During WWII, Bessie served for 4 years as a civilian despatch rider. She was the only woman in her unit, and underwent rigorous training. On her own blue Harley-Davidson, she carried documents between domestic bases.
Throughout her life, BB encountered racism and sexism. While traveling, she'd often be denied accommodation because of her race, many times sleeping on her motorcycle overnight. She was once knocked off her bike by a white man in a pickup truck who ran her off the road. After settling in Miami in the 1950's, she was often pulled over and harassed by police who thought women of color had no business riding. She settled this with the police chief directly, proving her riding skills to him in a nearby park. She was also denied prizes she'd won in flat track races, because she was a woman.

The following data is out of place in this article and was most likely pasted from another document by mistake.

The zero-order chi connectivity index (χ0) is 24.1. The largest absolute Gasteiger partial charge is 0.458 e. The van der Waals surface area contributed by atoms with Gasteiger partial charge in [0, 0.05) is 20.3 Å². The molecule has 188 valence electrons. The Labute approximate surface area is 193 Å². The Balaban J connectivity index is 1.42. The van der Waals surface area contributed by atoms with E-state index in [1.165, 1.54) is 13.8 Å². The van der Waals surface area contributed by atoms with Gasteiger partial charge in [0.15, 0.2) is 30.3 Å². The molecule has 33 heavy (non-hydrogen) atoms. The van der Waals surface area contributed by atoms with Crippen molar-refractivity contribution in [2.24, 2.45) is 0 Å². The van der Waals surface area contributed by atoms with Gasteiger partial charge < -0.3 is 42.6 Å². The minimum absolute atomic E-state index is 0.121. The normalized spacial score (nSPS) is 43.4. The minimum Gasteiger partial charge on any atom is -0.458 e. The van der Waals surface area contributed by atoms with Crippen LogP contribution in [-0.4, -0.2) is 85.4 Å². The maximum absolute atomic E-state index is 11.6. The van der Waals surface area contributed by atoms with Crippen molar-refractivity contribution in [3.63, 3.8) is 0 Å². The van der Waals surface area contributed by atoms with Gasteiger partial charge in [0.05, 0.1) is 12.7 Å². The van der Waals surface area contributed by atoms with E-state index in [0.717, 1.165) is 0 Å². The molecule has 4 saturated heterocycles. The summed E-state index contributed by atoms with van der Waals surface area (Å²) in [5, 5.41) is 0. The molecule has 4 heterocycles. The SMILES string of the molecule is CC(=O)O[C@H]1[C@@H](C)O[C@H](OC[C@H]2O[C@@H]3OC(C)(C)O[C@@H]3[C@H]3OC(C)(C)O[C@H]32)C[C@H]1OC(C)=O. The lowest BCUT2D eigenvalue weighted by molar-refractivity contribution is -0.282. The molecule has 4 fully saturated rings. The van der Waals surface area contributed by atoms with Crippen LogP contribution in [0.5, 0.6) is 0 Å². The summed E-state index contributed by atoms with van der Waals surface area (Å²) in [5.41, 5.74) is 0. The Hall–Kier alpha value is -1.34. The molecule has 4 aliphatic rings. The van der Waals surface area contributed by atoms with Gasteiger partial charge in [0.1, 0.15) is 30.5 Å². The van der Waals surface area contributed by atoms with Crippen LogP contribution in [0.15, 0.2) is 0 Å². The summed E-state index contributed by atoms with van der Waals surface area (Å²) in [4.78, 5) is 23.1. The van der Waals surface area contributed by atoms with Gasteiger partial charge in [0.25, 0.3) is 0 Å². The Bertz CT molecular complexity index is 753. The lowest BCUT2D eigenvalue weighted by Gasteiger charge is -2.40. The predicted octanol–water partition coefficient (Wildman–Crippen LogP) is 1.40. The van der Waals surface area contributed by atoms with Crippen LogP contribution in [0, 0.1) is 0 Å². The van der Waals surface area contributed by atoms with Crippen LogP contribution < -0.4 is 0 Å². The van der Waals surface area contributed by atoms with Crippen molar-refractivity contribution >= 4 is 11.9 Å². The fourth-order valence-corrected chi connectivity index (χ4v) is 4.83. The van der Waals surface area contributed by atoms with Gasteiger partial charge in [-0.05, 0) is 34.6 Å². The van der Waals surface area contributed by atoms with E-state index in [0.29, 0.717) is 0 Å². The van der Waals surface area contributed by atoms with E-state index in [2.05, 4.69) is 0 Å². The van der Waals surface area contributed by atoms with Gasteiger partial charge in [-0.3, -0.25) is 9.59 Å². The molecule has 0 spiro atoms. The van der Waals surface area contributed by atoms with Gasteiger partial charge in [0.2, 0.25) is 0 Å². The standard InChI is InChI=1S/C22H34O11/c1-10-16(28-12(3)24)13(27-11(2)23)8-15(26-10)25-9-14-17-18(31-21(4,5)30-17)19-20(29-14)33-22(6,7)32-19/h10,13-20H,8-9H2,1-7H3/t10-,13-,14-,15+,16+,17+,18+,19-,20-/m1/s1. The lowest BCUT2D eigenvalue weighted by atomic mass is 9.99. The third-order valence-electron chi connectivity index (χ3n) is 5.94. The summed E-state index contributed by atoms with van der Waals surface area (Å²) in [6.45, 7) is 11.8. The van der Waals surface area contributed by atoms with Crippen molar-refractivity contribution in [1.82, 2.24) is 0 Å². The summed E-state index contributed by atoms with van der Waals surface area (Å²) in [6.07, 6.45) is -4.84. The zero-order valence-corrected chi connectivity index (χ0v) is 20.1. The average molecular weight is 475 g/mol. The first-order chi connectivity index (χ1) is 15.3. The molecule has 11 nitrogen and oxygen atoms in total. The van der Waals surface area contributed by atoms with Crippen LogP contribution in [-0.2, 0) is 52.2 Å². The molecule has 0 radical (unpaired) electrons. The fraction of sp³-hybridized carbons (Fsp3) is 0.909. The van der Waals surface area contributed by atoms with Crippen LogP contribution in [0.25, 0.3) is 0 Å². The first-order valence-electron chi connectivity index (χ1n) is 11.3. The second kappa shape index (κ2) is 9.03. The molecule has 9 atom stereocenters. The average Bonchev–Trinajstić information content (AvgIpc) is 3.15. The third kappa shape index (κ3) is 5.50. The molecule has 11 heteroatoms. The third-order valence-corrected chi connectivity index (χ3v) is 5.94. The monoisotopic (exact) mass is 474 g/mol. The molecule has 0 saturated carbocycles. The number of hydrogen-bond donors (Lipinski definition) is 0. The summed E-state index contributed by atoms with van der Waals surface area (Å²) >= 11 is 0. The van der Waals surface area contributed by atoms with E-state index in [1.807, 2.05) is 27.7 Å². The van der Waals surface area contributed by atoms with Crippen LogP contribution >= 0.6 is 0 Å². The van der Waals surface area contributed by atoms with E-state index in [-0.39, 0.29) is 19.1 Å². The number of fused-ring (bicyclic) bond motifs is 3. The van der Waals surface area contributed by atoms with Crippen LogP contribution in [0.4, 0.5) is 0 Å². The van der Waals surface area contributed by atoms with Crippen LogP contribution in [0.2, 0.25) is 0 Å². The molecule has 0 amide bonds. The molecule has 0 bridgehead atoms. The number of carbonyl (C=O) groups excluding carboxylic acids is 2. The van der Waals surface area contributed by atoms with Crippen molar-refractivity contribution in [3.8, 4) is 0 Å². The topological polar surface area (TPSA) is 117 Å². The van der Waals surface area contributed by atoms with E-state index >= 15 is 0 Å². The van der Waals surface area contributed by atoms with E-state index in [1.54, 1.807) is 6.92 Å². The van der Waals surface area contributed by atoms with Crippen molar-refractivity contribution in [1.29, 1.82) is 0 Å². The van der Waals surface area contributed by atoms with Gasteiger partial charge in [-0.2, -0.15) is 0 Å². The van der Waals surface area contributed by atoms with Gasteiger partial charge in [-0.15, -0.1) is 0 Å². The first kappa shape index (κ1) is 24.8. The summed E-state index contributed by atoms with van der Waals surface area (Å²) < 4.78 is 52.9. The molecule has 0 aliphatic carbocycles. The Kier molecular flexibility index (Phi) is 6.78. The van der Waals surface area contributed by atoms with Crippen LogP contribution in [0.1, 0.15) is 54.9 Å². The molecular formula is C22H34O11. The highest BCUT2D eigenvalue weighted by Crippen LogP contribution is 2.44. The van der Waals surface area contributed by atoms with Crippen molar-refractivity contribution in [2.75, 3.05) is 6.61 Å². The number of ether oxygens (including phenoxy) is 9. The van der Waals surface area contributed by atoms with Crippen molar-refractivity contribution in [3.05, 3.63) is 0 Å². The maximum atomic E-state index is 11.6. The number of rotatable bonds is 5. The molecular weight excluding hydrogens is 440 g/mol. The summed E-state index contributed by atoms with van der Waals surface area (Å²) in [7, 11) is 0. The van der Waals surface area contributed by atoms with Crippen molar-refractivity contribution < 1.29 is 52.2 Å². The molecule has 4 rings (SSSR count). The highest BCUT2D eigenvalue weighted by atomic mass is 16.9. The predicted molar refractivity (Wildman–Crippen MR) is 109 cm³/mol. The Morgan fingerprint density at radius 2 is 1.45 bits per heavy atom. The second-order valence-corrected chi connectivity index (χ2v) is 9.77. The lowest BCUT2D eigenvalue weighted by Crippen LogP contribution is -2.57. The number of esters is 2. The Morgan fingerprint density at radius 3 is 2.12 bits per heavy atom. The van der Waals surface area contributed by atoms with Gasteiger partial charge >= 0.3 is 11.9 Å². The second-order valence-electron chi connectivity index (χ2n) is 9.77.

While in Miami, Bessie became a License Practical Nurse, and also founded the Iron Horse Motorcycle Club. She continued to ride until her death in 1993, at the age of 82.
Bessie owned 27 Harleys in her life, and in 1990, the American Motorcycling Association paid tribute to her in their Heroes of Harley-Davidson exhibit. In 2000, they created an award for women motorcyclists in her name. In 2002, she was inducted into the Motorcycle Hall of Fame. #womenshistorymonth#bessiestringfield
We were so incredibly honored to receive this package from Ms. A'Lelia Bundles, the great-great-granddaughter of Madam CJ Walker. We will treasure these always.
If anyone is interested in reading a biography about Madam CJ, this one was written by her great-great-granddaughter herself. And, honoring her legacy, there is now the Madam CJ Walker Beauty Culture line of hair products available exclusively at Sephora.